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Making India disaster ready

Source(s):  India Today, India Today Group

By Ajita Shashidhar and Sonal Khetarpal


Debabrata Patra, Regional Manager, ActionAid India, Odisha Regional Office, says the state government isn't showing the same urgency for rebuilding [after Cyclone Fani] as it showed for evacuations. "The government has announced housing compensation of Rs 3,200 for moderately damaged homes (bulk of the homes that have perished are thatched houses), Rs 5,200 for partially damaged homes and Rs 91,200 compensation for fully damaged homes. No one has got it." Patra 

However, how natural disaster resilient is our infrastructure? It will take the Odisha Government anywhere between 5-10 years to rebuild the state and there is no guarantee that it will not be hit by another storm or cyclone in the meantime. Not just Odisha, natural disasters have become rampant in other parts of the country too.


"The first priority of disaster management is to save lives, followed by providing temporary shelter and food. The third priority is to bring them back to their original status or even improve it and the fourth priority is to minimise economic loss and build a disaster resilient infrastructure. We are doing reasonably okay in the first two priorities but quite poorly on the last two," points out Chandra Bhushan, Deputy Director General of Centre for Science and Environment (CSE).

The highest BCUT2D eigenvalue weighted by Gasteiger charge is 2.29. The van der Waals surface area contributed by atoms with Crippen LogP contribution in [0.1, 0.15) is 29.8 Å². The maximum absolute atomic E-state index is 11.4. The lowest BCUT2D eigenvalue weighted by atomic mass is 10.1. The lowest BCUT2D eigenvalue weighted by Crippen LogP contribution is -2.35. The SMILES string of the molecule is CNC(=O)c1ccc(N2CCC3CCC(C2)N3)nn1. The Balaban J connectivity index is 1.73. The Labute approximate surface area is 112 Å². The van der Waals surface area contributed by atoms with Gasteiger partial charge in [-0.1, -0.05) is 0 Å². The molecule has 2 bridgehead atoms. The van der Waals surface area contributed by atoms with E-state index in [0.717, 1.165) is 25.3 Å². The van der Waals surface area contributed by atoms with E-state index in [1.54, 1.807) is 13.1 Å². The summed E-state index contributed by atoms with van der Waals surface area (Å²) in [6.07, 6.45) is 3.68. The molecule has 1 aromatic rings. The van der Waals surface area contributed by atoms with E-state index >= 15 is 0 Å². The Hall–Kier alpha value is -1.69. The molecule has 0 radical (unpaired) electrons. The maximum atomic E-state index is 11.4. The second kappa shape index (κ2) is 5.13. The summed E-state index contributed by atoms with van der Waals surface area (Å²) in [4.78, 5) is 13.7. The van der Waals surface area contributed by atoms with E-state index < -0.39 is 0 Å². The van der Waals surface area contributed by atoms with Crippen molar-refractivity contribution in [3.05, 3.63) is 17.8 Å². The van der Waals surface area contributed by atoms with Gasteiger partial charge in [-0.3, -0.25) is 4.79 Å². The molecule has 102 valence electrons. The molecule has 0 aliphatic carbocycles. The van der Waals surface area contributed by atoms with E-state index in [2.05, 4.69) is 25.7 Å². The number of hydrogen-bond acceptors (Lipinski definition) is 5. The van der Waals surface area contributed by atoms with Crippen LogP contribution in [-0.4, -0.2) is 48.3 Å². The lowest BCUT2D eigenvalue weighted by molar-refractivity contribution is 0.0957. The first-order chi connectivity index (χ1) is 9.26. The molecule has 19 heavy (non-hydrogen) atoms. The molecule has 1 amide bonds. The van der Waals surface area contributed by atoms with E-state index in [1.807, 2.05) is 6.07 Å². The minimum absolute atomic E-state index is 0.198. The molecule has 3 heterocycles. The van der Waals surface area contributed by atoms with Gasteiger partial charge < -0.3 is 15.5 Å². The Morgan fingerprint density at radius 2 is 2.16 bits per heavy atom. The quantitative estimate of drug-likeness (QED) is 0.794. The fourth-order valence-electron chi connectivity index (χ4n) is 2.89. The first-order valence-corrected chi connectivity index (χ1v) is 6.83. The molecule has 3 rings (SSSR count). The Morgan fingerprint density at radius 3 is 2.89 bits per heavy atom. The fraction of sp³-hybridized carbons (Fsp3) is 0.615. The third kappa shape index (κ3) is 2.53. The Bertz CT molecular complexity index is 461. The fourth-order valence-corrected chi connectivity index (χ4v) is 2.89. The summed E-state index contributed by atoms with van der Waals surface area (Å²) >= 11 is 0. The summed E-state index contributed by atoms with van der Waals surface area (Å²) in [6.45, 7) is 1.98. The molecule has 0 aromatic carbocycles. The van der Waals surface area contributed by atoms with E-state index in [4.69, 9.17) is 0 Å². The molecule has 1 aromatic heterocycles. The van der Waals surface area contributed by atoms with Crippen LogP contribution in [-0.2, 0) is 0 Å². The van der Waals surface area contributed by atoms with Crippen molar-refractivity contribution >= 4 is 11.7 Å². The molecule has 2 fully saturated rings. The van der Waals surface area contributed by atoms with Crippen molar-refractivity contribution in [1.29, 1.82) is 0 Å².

The irony is that India has building codes for disaster resilience, but no one adheres to them simply because of the perception that they involve additional costs. The Bureau of Indian Standards, says D.N. Sharma, Member, National Disaster Management Authority (NDMA), has laid down clear rules on how buildings and infrastructure need to be built in specific disaster-prone zones. "If you follow those codes, infrastructure can withstand high intensity earthquakes and high intensity winds," he says.


Over 500,000 homes have been destroyed in Cyclone Fani, but the moment you ask any affected people if they have insurance, the immediate answer is that it is too expensive. The economic losses in most natural disasters are far higher than insured losses.


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  • Publication date 30 Jun 2019

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